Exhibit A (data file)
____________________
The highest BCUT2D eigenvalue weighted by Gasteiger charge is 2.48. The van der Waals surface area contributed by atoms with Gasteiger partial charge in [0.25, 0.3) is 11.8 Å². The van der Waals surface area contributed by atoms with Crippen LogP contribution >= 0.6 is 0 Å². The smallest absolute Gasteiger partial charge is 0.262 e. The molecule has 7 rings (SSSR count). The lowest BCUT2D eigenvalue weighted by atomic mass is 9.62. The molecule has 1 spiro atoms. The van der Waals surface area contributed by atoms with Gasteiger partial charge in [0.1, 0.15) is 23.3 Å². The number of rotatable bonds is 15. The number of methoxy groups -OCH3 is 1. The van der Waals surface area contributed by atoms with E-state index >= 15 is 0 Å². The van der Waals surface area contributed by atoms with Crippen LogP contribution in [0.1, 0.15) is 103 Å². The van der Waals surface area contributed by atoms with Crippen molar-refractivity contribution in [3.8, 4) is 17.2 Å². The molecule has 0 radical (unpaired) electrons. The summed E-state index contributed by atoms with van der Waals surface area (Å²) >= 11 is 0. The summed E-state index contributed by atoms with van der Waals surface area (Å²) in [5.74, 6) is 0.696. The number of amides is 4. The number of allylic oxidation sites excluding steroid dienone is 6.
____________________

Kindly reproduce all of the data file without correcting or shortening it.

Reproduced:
The highest BCUT2D eigenvalue weighted by Gasteiger charge is 2.48. The van der Waals surface area contributed by atoms with Gasteiger partial charge in [0.25, 0.3) is 11.8 Å². The van der Waals surface area contributed by atoms with Crippen LogP contribution >= 0.6 is 0 Å². The smallest absolute Gasteiger partial charge is 0.262 e. The molecule has 7 rings (SSSR count). The lowest BCUT2D eigenvalue weighted by atomic mass is 9.62. The molecule has 1 spiro atoms. The van der Waals surface area contributed by atoms with Gasteiger partial charge in [0.1, 0.15) is 23.3 Å². The number of rotatable bonds is 15. The number of methoxy groups -OCH3 is 1. The van der Waals surface area contributed by atoms with E-state index >= 15 is 0 Å². The van der Waals surface area contributed by atoms with Crippen LogP contribution in [0.1, 0.15) is 103 Å². The van der Waals surface area contributed by atoms with Crippen molar-refractivity contribution in [3.8, 4) is 17.2 Å². The molecule has 0 radical (unpaired) electrons. The summed E-state index contributed by atoms with van der Waals surface area (Å²) >= 11 is 0. The summed E-state index contributed by atoms with van der Waals surface area (Å²) in [5.74, 6) is 0.696. The number of amides is 4. The number of allylic oxidation sites excluding steroid dienone is 6.